The plaintiff assigns as error the failure of the trial court to grant the relief prayed for in the complaint, and asks us to reverse the decree and remand the cause with directions to enter a decree providing for the sale of the assets of the hotel company, and distribution of the proceeds. The disposition of the case by the trial court, however, left undetermined numerous questions material to a recovery by the plaintiff in this case, and this court does not have original jurisdiction to decide those questions. (Evangeloff v. Evangeloff, 403 Ill. 118, 127; Osgood v. Skinner, 186 Ill. 491.) The only course open to us, if we reversed the decree below, would be to remand the case with directions to make findings on the undetermined questions. The only issue presented on this appeal is whether the plaintiff is barred from maintaining this suit by the acts of its predecessor in assenting to the execution of the lease, and by the conduct of its predecessor and itself in failing to express dissent.

Although the defendants have not questioned our jurisdiction, this court, on its own motion, will inquire into the question of its jurisdiction and decline to proceed where an examination of the record shows that jurisdiction is lacking to determine the questions involved. (Frerichs v. Foreman, 407 Ill. 507; Stoddard v. Illinois Improvement and Ballast Co. 271 Ill. 98.) Our jurisdiction in this case is invoked on the ground that both a freehold and a franchise are involved.

This court has previously stated that "a freehold is not involved so as to confer jurisdiction upon direct appeal unless the necessary result of the judgment or decree is that one party gains and the other loses a freehold estate, or the title to a freehold estate is so put in issue by the pleadings that a decision of the case necessarily involves a determination of this issue, even though the judgment or decree does not result in one party gaining, and the other losing, a freehold estate." (Church of God of Decatur v. Finney, 409 Ill. 328, 330.) There is here no dispute between the parties as to the title of any real estate, and even if the original proceedings might be thought to have involved a freehold, our jurisdiction is determined solely by the matters presented for review. (Classen v. Ripley, 407 Ill. 350.) Since the question before us does not involve the title to real estate, and since it would be necessary to remand the cause for further findings before a freehold could possibly be involved upon appeal, it is apparent that jurisdiction does not exist upon this ground. As we said in Frerichs v. Foreman, 407 Ill. 507, 511-512, "It is settled that if the granting by this court of the relief sought in an appeal would be to leave the cause for trial with the issues undetermined, a freehold, even though in issue below, is not involved in the appeal."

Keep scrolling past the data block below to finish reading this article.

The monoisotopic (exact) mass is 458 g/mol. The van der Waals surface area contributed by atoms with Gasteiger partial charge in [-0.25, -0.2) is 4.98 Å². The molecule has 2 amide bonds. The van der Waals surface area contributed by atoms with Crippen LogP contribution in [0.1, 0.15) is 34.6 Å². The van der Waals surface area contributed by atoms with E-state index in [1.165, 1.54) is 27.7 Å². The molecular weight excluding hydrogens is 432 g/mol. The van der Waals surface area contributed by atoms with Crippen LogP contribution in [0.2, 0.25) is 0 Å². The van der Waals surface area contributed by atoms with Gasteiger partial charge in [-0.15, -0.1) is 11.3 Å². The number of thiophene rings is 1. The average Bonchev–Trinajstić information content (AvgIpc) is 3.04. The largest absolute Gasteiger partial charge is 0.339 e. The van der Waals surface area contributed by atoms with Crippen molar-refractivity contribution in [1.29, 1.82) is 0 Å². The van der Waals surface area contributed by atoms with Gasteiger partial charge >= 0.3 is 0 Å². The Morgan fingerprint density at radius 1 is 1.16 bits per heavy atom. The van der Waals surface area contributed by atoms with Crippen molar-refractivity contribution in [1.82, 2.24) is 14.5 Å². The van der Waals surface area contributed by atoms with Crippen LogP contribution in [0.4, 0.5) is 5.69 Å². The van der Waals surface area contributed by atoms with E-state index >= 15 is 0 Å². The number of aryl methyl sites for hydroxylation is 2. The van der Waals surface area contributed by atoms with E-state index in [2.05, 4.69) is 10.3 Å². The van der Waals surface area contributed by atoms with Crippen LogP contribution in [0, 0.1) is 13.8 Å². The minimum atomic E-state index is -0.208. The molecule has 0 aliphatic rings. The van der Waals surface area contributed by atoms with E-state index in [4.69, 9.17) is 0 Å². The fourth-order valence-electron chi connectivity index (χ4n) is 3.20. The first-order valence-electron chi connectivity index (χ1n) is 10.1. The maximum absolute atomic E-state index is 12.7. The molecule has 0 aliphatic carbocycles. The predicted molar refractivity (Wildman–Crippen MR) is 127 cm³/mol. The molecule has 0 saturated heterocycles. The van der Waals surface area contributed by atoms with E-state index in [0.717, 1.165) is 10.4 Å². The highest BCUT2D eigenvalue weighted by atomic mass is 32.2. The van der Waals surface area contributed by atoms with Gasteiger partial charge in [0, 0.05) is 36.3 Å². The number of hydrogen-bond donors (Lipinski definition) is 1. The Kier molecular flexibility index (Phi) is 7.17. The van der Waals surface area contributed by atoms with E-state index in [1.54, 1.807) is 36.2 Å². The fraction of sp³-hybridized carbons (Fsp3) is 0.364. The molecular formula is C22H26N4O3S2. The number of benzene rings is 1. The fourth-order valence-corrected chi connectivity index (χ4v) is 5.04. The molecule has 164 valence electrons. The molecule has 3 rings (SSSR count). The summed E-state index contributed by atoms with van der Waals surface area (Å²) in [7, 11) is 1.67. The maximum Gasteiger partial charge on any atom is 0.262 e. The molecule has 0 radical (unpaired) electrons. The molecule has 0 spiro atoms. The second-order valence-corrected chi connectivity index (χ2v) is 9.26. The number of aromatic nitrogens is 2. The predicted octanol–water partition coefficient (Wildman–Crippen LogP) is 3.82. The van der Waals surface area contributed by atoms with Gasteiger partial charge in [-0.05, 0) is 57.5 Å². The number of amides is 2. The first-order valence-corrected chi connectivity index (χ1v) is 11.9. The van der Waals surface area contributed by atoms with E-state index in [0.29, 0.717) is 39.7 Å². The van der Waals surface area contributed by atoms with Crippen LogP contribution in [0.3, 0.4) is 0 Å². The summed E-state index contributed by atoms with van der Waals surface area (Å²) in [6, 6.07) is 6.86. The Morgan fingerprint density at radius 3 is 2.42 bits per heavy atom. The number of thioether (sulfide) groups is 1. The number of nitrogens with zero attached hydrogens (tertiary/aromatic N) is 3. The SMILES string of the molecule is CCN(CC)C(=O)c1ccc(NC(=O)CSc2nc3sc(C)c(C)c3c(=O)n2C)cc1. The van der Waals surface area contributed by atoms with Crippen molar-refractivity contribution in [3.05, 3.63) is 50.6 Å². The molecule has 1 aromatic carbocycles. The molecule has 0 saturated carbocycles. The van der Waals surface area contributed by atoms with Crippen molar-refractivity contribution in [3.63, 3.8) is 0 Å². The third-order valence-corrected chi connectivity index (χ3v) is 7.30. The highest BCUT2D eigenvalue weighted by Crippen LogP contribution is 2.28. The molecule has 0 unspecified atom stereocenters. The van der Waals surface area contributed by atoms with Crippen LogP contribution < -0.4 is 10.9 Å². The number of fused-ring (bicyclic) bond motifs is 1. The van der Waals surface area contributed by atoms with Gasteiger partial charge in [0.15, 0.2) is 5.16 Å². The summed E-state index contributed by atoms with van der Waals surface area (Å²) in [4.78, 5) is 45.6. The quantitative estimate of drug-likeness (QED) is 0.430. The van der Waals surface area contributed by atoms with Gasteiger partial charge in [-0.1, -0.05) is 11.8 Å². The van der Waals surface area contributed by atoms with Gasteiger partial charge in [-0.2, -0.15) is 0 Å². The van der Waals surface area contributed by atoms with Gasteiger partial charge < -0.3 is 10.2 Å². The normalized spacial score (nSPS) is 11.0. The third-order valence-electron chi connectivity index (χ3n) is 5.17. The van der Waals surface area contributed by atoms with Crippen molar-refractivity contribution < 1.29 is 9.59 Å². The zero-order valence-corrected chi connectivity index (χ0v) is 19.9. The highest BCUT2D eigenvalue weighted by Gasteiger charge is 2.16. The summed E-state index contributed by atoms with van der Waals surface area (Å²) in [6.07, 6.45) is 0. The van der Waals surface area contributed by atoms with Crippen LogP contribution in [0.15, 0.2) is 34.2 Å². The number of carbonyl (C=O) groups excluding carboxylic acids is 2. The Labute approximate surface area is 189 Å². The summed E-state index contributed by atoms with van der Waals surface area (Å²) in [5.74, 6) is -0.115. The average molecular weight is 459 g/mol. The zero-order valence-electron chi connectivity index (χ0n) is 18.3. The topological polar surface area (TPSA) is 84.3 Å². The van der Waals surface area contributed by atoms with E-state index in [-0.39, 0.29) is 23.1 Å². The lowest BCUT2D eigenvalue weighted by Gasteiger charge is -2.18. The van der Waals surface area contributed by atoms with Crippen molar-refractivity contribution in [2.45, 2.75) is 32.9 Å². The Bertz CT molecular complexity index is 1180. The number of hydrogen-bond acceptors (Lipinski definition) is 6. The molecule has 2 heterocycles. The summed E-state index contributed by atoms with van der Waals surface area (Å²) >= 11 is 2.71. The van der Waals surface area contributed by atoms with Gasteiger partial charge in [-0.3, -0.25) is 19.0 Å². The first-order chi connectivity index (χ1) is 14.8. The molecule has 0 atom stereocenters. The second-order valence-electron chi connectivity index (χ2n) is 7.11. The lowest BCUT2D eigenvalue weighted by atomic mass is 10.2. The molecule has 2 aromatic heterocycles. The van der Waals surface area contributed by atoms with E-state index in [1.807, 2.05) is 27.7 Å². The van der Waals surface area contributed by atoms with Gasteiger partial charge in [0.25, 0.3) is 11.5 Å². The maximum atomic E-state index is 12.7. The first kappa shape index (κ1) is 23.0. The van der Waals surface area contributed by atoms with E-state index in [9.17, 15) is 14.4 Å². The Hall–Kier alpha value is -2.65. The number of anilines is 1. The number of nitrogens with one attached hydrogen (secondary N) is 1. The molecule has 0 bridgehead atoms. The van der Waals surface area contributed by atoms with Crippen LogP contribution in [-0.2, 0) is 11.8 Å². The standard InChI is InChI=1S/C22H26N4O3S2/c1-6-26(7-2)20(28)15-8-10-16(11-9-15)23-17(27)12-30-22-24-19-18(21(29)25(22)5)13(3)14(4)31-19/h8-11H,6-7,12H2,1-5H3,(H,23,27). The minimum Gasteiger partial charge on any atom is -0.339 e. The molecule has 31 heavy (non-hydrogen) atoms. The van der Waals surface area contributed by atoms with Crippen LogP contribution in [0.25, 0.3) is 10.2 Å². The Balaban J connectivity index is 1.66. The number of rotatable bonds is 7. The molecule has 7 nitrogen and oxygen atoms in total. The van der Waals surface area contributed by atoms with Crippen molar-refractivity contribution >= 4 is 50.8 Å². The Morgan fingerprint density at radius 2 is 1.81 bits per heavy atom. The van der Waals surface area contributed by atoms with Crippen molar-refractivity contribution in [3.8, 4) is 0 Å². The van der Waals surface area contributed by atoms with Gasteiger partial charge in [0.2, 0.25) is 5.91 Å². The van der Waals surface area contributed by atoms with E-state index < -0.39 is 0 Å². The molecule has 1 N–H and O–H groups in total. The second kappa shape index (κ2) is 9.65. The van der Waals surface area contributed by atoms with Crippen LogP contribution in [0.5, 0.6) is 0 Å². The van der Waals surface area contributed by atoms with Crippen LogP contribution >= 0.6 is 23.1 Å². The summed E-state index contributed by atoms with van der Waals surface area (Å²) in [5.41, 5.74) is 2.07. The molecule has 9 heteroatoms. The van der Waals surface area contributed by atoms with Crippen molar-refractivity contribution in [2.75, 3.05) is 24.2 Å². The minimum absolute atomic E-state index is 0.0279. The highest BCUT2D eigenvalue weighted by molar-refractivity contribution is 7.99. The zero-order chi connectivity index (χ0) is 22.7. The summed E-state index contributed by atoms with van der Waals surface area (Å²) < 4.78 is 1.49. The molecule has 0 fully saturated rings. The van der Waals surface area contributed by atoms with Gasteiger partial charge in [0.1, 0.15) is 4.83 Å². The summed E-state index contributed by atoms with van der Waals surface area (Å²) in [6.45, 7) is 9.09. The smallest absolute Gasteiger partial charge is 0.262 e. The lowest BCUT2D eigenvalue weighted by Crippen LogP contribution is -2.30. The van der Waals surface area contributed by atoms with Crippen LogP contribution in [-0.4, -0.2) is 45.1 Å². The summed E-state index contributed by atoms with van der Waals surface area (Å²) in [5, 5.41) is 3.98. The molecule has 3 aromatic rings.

What has been said with regard to freeholds applies equally to franchises. As we pointed out in Marnik v. Northwestern Packing Co. 400 Ill. 66, 77, "Indeed, if plaintiffs prevail upon appeal, a dissolution of the corporation could not be ordered, in the absence of a ruling upon this issue by the trial court, and a remandment of the cause would become necessary for determination of the propriety of an order of dissolution. On the other hand, if the decree be affirmed, it is manifest that a franchise is not involved." In People v. Union Trust Bank, 406 Ill. 208, a complaint for dissolution of a corporation on the ground of nonuser was dismissed for want of prosecution. An appeal was taken from a subsequent judgment vacating the dismissal. This court held that a franchise was not involved, since the sole effect of the judgment below was to leave the cause for trial with the issues undetermined.

We are of the opinion that neither a freehold nor a franchise is involved, and the cause is transferred to the Appellate Court for the Third District.

Cause transferred.